Currently working out of Quake Capital’s Austin incubator, the company helps patients search for and compare the cost of procedures, connect with doctors and book everything from in vitro fertilization to stem cell therapy, cosmetic and reparative plastic . surgery, weight loss surgery, dental work and Lasik.
Once the procedure is booked, Doctours puts together itineraries that provide different options for flights and hotels based on the needs of the patient, the company said.
The company also offers specialized medical tourism insurance to all of its customers, according to O’Shaughnessy. And the company vets its doctors by ensuring that they are Joint Commission International accredited physicians. Roughly 70% of the company’s doctors were trained at universities and medical schools in Europe or the U.S., O’Shaughnessy wrote in an email.
Doctours is certainly entering a lucrative market. Medical and dental tourism is a $439 billion global market growing at a rate of 25% per year, according to data provided by Doctours. In 2018 alone, 14 million patients traveled abroad to seek healthcare, according to the company.
Over the past year, Songtrust has added another 55,000 artists to its rights management service.
The company, a subsidiary of Downtown Music Publishing, a publishing and rights management firm that manages rights for artists such as John Lennon, One Direction and Santigold, now has 205,000 artists on its roster and has 2 million songs it tracks.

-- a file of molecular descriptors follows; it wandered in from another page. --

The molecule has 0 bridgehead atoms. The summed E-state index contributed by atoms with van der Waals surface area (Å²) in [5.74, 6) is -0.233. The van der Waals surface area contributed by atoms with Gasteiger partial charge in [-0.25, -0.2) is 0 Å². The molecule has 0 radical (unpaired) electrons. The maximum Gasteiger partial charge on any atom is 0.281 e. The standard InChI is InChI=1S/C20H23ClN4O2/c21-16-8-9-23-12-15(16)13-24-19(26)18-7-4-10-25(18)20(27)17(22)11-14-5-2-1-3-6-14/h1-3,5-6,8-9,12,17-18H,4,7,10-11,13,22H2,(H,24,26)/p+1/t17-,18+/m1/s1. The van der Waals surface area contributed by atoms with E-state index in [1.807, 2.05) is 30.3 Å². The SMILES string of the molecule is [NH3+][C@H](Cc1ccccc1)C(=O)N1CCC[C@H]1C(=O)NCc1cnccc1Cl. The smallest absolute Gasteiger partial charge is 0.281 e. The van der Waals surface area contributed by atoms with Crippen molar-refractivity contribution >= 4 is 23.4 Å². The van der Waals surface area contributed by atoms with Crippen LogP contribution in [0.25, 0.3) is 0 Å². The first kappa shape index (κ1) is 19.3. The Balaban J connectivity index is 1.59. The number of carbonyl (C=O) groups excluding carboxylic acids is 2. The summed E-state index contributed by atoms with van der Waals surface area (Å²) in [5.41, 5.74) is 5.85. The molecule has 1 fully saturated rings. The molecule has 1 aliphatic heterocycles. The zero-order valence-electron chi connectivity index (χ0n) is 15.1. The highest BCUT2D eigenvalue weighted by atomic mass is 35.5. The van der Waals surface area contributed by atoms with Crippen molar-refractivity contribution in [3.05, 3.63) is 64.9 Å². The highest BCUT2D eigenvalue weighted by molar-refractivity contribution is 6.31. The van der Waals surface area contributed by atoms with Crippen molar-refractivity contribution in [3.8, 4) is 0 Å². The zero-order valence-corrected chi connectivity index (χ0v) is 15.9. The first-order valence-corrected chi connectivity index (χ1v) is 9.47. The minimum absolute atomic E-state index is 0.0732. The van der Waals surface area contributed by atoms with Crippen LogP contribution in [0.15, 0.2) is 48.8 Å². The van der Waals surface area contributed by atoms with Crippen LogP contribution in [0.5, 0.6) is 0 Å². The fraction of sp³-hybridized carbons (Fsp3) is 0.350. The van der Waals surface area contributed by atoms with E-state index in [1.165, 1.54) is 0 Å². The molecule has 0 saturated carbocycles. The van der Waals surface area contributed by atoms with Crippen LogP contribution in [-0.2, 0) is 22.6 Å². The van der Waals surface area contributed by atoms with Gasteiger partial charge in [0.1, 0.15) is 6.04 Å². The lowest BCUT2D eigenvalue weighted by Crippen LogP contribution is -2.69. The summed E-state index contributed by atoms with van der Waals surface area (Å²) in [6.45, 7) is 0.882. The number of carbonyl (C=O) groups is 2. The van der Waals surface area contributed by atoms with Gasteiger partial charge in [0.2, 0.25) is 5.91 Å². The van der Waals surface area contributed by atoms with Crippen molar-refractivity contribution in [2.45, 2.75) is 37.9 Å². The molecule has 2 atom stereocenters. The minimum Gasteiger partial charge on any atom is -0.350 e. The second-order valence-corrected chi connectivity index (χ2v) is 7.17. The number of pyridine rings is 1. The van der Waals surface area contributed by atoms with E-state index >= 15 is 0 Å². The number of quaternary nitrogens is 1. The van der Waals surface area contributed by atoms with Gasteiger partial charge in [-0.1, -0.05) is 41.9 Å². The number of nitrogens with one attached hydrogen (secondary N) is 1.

The company has also opened three offices in Atlanta, Los Angeles, and Nashville to complement existing locations in New York, London and Amsterdam.
The company’s growth follows that of a music industry that continues to enjoy a renaissance (at least in terms of dollars spent).
The global recorded music market grew 9.7% in 2018 to $19.1 billion, according to data from the International Federation of the Phonographic Industry (which has been tracking the industry since the days when the dominant technology was the record player).
Much of that growth is now coming from streaming, the IFPI reports, with streaming revenues growing 34% year over year and accounting for 47% of total revenue thanks to paid subscription services. There were 255 million users of paid services by the end of 2018 — and Songtrust can attribute much of its growth to the opacity in how that money makes its way back to artists.
Increasingly, those artists are having to track their performance in international markets as well. Latin America continues to be the fastest gorwing region for music consumption, followed by Asia and Australasia. Most of that growth is due to K-Pop, since South Korea accounts for 17.9% growth in money spent alone.
All of this movement shows no sign of abating, according to the bankers that track these kinds of things. Goldman Sachs recently projected that the industry could grow to over $130 billion in revenue over the next decade.
The future of rocket manufacturing has touched down in Mississippi.